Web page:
Virden firefighter assists in Lynn Lake COVID crisis

Part of the Canadian Task Force (CAN TF-4), a Virden firefighter was among the 15-member USAR team, along with other Manitoba agencies, to arrive in Lynn Lake on Jan. 14 for a 10-day mitigation for the community's well-being.

Deputy Chief of Wallace District Fire Department, Brent MacDonald, was recently deployed to Lynn Lake with Manitoba’s Urban Search and Rescue (USAR) team to assist this community that was under siege. COVID-19 had temporarily got the upper hand as people fell ill or were in isolation as contacts.

For MacDonald, this was more than another assignment. Lynn Lake, a community about 815 kilometres northwest of Winnipeg, was his birthplace when the mine was a busy enterprise. “I was a mine baby and moved away when I was five. I still have an uncle up there.”

article continues below

With a family interest there he said, “I’ve been up there a number of times fishing and visiting. It’s always kind of been a special place. So, I wanted to do my part and help get them back on their feet.”

The COVID-19 bulletin on Jan.16 showed 69 new cases in the Northern health region (Lynn Lake and other norther communities) in a 24-hour period. Lynn Lake was declared an outbreak situation and a curfew was established as the town’s COVID dashboard showed 132 active cases in the community of just under 500 people.

“local infrastructure was needing support” - MacDonald

MacDonald’s role was that of safety officer for the USAR team’s work in Lynn Lake.

Upon landing, USAR set up an incident command system in cooperation with the local health system, and established radio communication with Manitoba Emergency Measures organization and the Manitoba government.

The team was there to mitigate the health crisis and serve the community at a time when so many were sick and in isolation. MacDonald said an assessment revealed “the local infrastructure was needing support. It was just because of the contagion level of COVID that even the people that were in support roles were having to isolate as well.”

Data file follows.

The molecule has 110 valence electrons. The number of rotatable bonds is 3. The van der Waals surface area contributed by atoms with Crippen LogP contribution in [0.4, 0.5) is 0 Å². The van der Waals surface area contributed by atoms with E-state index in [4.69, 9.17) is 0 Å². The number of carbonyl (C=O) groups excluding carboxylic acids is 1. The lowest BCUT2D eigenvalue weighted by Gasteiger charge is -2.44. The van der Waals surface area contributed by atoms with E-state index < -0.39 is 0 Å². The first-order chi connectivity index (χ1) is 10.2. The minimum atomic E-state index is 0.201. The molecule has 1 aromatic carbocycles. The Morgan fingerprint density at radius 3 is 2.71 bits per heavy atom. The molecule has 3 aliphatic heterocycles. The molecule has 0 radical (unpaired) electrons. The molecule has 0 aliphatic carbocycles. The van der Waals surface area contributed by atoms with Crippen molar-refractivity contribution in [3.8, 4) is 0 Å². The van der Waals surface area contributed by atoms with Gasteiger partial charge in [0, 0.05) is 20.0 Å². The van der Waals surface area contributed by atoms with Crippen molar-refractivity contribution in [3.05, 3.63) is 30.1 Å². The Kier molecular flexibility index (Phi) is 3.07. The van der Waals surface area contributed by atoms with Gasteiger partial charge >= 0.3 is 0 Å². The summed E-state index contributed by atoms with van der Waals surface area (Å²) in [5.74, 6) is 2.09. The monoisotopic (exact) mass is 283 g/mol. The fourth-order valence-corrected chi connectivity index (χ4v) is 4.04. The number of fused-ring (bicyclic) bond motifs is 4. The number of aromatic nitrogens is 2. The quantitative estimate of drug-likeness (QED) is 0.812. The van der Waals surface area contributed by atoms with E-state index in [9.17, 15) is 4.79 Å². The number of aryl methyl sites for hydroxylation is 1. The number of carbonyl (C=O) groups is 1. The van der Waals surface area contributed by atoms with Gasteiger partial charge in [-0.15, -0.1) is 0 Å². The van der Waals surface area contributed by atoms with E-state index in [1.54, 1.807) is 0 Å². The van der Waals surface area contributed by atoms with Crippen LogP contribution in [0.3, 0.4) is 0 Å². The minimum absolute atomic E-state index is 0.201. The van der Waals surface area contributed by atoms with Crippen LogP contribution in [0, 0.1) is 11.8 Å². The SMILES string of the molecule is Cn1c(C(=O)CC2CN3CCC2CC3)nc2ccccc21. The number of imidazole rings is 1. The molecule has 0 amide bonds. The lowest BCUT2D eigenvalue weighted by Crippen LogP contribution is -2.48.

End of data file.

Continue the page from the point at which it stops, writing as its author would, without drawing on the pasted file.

Besides the town, the community of Marcel Colomb First Nation just 30 kms beyond was also overwhelmed with COVID.

All kinds of ordinary services for both communities, such as water delivery to the reserve, were in jeopardy. In Lynn Lake, the only grocery store within four-hours was down to one or two staff members.

The nearest cell phone tower, also four hours away meant cell phones were not useable there, but when the team arrived, the community had established a system of communication.

“People were putting a colour coded sign in their windows and we were able to assess their needs and start delivering food and medication to the people who needed it the most. We were physically doing shopping and filling orders and delivering it to doorsteps for people.

“For the people who didn’t have the ability to communicate, don’t have internet, email capability, we were able to fulfill that need by picking up an order, dropping it off at the store… and then bring it back to the people.”

Over the 10 days of USAR’s service there, people were coming out of quarantine, being cleared and able to return back to work in the community. Lynn Lake was self-sustaining before the team flew back to Winnipeg.

“The town of Lynn Lake and the community of Marcel Colomb First Nations, they had a great system in place,” MacDonald said. “Their community leaders and their Chief and Council on the reserve had pioneered a lot of the systems. We just helped augment it until they were able to run it by themselves again.”

© Virden Empire-Advance